ZFIN ID: ZDB-PUB-130322-12
Loss of ALS-associated TDP-43 in zebrafish causes muscle degeneration, vascular dysfunction, and reduced motor neuron axon outgrowth
Schmid, B., Hruscha, A., Hogl, S., Banzhaf-Strathmann, J., Strecker, K., van der Zee, J., Teucke, M., Eimer, S., Hegermann, J., Kittelmann, M., Kremmer, E., Cruts, M., Solchenberger, B., Hasenkamp, L., van Bebber, F., Van Broeckhoven, C., Edbauer, D., Lichtenthaler, S.F., and Haass, C.
Date: 2013
Source: Proc. Natl. Acad. Sci. USA 110(13): 4986-91 (Journal)
Registered Authors: Haass, Christian, Hasenkamp, Laura, Hruscha, Alexander, Schmid, Bettina, Solchenberger, Barbara, Strecker, Katrin, Teucke, Mathias, van Bebber, Frauke
Keywords: neurodegeneration, zinc finger nuclease, proteomics
MeSH Terms: Amyotrophic Lateral Sclerosis/genetics; Amyotrophic Lateral Sclerosis/metabolism; Amyotrophic Lateral Sclerosis/pathology; Animals; Axons/metabolism* (all 26) expand
PubMed: 23457265 Full text @ Proc. Natl. Acad. Sci. USA
FIGURES   (current status)
ABSTRACT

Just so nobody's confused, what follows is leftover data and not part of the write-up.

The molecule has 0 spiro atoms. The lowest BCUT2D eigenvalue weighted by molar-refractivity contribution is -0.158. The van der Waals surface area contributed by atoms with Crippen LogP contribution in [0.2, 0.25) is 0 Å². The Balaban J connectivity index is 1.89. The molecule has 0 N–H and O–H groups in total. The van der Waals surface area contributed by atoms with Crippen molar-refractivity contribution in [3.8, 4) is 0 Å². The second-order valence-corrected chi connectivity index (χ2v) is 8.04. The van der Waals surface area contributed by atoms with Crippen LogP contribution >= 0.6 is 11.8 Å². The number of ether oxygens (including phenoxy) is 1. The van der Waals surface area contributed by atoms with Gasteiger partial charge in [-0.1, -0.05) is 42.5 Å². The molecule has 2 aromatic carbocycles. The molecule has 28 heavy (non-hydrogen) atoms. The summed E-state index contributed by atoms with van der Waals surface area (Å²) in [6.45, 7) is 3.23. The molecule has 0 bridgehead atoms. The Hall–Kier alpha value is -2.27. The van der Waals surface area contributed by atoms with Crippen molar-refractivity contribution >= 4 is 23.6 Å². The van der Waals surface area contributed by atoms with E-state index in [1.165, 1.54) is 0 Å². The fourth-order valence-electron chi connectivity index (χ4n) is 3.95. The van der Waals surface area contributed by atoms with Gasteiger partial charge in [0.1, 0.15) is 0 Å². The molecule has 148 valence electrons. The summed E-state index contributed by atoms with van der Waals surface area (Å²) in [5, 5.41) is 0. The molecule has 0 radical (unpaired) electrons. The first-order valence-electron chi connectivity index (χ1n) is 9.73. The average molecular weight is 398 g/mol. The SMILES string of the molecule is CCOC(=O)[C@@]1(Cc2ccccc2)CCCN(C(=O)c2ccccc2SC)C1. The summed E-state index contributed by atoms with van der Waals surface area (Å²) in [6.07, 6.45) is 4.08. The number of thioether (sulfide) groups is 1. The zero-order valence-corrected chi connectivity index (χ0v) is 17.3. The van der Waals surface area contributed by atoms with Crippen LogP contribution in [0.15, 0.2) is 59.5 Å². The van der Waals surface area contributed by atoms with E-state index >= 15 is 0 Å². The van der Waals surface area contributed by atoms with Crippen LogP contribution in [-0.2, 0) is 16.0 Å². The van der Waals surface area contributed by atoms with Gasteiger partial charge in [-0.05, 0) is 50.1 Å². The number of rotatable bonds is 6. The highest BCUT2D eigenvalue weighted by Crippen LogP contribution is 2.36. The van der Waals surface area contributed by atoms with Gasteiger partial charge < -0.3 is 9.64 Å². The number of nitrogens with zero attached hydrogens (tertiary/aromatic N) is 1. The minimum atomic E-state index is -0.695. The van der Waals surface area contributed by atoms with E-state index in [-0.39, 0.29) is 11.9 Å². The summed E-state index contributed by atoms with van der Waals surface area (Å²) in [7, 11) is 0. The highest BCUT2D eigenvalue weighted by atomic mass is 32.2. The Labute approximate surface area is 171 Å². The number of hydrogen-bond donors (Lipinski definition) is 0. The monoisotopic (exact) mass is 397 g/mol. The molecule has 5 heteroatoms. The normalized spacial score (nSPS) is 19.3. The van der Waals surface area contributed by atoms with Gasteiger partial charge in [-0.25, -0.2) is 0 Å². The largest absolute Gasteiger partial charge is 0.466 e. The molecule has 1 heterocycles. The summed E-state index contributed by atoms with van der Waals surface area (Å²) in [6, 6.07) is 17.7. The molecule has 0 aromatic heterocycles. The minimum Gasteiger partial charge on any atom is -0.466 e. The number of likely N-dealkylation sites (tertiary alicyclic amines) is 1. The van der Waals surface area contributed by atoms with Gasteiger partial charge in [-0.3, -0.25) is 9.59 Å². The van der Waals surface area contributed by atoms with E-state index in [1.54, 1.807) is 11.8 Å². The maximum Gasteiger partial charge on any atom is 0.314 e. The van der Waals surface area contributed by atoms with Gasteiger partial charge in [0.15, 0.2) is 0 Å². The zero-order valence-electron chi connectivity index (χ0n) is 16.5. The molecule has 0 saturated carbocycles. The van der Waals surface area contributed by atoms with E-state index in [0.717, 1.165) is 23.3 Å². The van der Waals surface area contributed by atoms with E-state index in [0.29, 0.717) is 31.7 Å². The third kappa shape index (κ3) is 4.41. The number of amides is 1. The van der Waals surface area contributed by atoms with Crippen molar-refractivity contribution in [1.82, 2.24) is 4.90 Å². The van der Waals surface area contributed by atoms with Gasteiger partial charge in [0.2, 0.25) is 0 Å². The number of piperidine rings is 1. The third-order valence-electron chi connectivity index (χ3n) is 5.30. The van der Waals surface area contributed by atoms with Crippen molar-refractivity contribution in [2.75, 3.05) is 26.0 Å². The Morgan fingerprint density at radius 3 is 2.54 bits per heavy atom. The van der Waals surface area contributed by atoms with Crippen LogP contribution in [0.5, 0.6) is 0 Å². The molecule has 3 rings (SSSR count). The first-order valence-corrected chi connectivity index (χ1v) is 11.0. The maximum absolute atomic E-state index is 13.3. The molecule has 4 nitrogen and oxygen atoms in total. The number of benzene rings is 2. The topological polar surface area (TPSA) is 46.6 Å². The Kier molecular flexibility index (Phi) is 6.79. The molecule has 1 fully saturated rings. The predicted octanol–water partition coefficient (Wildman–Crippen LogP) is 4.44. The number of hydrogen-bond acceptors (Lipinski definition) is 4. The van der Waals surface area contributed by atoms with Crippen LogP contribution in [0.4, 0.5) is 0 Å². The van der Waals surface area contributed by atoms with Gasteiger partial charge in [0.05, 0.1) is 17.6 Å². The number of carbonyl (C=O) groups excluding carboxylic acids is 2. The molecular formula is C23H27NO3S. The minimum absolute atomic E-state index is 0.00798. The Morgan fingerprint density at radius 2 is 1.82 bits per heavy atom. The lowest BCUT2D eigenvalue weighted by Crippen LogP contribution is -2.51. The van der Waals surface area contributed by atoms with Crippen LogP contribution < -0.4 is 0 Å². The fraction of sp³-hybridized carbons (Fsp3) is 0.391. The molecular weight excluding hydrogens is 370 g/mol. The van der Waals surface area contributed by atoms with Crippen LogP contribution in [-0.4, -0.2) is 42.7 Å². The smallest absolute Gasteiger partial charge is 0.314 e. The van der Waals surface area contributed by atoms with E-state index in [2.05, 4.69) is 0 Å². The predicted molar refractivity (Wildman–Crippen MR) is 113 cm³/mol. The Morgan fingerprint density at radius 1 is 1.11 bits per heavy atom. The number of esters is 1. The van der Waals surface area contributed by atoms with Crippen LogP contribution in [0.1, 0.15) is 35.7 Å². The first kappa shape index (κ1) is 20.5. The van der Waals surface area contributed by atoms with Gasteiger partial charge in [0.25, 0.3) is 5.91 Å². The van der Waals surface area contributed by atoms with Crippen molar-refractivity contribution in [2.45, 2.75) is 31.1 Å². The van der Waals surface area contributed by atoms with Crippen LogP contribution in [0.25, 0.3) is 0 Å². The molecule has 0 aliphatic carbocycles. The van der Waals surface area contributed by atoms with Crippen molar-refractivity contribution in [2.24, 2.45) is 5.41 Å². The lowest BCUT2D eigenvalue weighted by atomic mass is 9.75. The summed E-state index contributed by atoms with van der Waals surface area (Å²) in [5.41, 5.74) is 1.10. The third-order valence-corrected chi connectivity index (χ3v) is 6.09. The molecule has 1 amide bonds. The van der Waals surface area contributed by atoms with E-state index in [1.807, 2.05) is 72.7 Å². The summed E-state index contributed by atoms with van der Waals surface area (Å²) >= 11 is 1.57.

Mutations in the Tar DNA binding protein of 43 kDa (TDP-43; TARDBP) are associated with amyotrophic lateral sclerosis (ALS) and frontotemporal lobar degeneration with TDP-43+ inclusions (FTLD-TDP). To determine the physiological function of TDP-43, we knocked out zebrafish Tardbp and its paralogue Tardbp (TAR DNA binding protein-like), which lacks the glycine-rich domain where ALS- and FTLD-TDP–associated mutations cluster. tardbp mutants show no phenotype, a result of compensation by a unique splice variant of tardbpl that additionally contains a C-terminal elongation highly homologous to the glycine-rich domain of tardbp. Double-homozygous mutants of tardbp and tardbpl show muscle degeneration, strongly reduced blood circulation, mispatterning of vessels, impaired spinal motor neuron axon outgrowth, and early death. In double mutants the muscle-specific actin binding protein Filamin Ca is up-regulated. Strikingly, Filamin C is similarly increased in the frontal cortex of FTLD-TDP patients, suggesting aberrant expression in smooth muscle cells and TDP-43 loss-of-function as one underlying disease mechanism.

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